It was homecoming at the high school.  We were playing a really
small school, and both games were blowouts.  The girls game was
practically embarrassing.  The other team couldn’t do anything right,
even against our bench.  By the way, our homecoming is basketball, as we have no football team.

I did the Facebook thing where you write 25 random things about yourself.  Many recipients of this blog are not on Facebook so I thought I’d post it here:

1. My middle name is Raymond, after my uncle who got out of the army on the day I was born.
2. I am full-blooded Portuguese.
3. I am a rare Californian transplanted to the Midwest.
4. I delight in finding ways to implement low-intensity mental torture to my daughter.
5. I have been married almost 18 years.
6. I once had a job taking care of frogs.
7. Aside from my wedding day and the birth of my daughter, the peak
experiences of my life include being published in Natural History,
visiting the Galapagos Islands and hiking the Grand Canyon.
8. I enjoy cutting firewood.
9. After a lifetime of working with, teaching about, and studying animals, a few years ago I fell in love with plants.
10. I wore a leisure suit to my 8th grade graduation and wore a disco outfit for two years while working as a busboy.
11. I enjoy reading really old books on my PDA.
12. Both my grandfather and my godfather were blacksmiths.
13. My siblings are Matthew, Marlene, Mike and Mark. I’m Joe. So who’s
the black sheep? Hint: the others all still live in California.
14. I was named after my grandfather (and blacksmith), who was hoping for a girl (to be named Michelle).
15. I grew up in a house next door to my grandparents, who were immigrants from the Azores.
16. I have a lot of experience programming in BASIC–a dead computer language.
17. I used to keep dead rats in the freezer to feed my previous snake, a python.
18. I have a snake that I hatched from an egg.
19. I have really bad feet and will wear whatever shoes are comfortable regardless of social convention.
20. I don’t like mustard, green beans or root beer.
21. I am exactly what I wanted to grow up to be, have a great family and social life, and have never been happier.
22. I love the look of surf boards and electric guitars, but both are useless in my hands (or feet).
23. I’m a rock-and-roll maniac, but cannot play an instrument.
24. I may call myself a Buddhist for convenience, but whatever I am cannot be easily defined.
25. I have too many hobbies, especially outdoor ones: hunting, fishing,
bicycling, photography, kayaking, hackysack, cross-country skiing, etc.

Saturday morning we went to a breakfast at the Ewing fire department.  It was good food, but crowded.  It was a warm day, over 50.  I hauled the ashes and got some firewood out of the brush dump.  I got the yard straightened up, folded up some tarps and restacked some wood.  In the afternoon I went in to Quincy to see our college basketball games.  Our women won and our men lost.  All three freshman women in my class got to play, which was fun to see.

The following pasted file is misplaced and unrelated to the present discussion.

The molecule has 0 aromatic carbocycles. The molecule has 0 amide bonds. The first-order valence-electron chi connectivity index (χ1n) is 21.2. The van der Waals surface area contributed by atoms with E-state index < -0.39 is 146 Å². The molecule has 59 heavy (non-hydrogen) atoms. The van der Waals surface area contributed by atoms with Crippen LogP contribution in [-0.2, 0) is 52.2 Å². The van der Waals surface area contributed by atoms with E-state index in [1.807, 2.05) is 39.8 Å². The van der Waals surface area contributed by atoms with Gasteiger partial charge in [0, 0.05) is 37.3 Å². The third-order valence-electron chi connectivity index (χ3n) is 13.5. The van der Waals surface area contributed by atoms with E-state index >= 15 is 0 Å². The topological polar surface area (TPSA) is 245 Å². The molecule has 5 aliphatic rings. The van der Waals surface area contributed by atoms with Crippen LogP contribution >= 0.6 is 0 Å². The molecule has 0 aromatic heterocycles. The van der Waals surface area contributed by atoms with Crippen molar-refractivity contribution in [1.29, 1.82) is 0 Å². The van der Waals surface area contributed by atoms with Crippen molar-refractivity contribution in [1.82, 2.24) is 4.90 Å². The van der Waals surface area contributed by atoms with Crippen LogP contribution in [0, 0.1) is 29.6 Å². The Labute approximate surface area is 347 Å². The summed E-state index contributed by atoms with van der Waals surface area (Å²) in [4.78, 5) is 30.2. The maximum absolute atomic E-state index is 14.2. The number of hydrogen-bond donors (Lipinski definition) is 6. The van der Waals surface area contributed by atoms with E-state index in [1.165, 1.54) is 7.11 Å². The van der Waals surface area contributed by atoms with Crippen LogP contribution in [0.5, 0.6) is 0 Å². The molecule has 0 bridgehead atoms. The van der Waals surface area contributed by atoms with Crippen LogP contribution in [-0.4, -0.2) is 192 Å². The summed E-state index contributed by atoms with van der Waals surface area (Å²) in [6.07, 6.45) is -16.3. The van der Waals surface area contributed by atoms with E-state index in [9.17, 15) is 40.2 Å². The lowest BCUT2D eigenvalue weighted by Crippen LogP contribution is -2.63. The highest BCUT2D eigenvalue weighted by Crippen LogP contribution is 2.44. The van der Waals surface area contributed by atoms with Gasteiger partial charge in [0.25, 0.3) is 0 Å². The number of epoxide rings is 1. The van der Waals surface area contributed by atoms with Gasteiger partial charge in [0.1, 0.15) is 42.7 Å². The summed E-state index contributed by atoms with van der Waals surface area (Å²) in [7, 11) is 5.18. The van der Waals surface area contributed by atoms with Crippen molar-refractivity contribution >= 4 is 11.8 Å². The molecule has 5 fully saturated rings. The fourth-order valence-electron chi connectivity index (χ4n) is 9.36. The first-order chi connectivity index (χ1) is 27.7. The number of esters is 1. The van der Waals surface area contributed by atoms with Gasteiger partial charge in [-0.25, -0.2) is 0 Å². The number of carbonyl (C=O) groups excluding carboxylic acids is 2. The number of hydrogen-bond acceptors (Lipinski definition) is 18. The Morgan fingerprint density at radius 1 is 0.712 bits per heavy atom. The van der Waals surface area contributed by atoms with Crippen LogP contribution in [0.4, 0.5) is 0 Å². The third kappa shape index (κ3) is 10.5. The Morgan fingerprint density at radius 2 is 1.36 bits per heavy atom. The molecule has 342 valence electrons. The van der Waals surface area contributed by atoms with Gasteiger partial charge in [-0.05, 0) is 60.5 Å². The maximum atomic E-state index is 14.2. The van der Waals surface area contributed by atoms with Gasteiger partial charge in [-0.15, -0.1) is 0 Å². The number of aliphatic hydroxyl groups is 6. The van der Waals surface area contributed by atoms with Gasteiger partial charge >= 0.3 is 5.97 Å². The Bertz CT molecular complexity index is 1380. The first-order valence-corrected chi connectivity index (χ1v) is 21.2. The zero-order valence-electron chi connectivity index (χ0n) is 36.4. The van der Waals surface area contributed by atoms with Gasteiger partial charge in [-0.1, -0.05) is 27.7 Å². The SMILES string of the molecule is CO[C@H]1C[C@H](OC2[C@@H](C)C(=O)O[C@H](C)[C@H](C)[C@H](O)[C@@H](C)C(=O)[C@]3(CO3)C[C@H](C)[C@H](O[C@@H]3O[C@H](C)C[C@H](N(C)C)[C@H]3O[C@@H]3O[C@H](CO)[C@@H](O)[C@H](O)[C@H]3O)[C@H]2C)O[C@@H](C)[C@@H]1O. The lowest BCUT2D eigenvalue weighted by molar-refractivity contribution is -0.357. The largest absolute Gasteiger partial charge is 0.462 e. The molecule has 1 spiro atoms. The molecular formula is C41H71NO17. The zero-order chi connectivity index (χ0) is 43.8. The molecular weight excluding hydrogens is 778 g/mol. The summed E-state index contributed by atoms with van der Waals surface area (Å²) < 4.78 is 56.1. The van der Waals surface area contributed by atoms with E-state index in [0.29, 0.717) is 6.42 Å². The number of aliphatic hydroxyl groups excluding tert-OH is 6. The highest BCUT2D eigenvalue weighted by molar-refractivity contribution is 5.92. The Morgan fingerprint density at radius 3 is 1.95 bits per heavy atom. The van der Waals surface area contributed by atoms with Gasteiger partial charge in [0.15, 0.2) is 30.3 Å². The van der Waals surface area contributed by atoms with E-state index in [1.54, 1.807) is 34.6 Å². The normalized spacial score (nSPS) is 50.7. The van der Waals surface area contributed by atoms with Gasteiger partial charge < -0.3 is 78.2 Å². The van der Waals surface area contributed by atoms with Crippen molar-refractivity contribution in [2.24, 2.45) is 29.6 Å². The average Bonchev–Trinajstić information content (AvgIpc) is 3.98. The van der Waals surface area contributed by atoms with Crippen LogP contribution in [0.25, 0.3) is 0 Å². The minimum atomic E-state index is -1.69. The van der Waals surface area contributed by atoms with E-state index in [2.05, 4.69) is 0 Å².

Sunday I went out to Lowell’s for ice fishing.  My student Shawn joined us.  We started out at the catfish pond, but the catfish weren’t biting.  I did get a big bluegill out of there, and several small ones that I threw back.  We moved down to the big lake and began catching bluegills right away.  It was Shawn’s first time ice fishing, but he took right to it. 

This is the big one I caught out of the catfish pond, probably 9 inches.

Lowell spotted this frozen frog on the big lake.  I wonder if he came out yesterday, hopped around and got stranded in the middle of the lake.

Lowell, me and Shawn on Lake Lowell.

We went inside and had lunch.  Afterward we watched the superbowl pregame while filleting the fish in the basement.  I was teaching Shawn the fillet technique and letting him take turns with me.  At least, that’s what I led him to believe.  The birds were just mobbing Lowell’s feeders, and I commented on that while taking some photos.

Female purple finch.

Female cardinal.

I was upstairs rinsing fillets and looking out the window when a hawk swooped in and tried to take a bird off of the feeder.  That was pretty exciting.  I didn’t see whether he got it or not, but there were no birds at the feeder or even anywhere near the house for about a half hour.  We loaded my truck with some firewood.  I let Shawn help with that too.  Good kid.  I went home and Stacey helped me unload the truck.  I showered and took a nap, way longer than I expected, and I missed the beginning of the Superbowl.  THAT was an interesting game.

Monday my freshman class had to come into my office to get goldfish.  They were all grossed out by the Larvets on my desk–seasoned and roasted mealworms.  That is, they were grossed out until I offered extra credit to all who ate one.  All but about two did.  We see how easily they are bribed.  We had basketball games that night.  Both the men’s and women’s were close, exciting games that we won.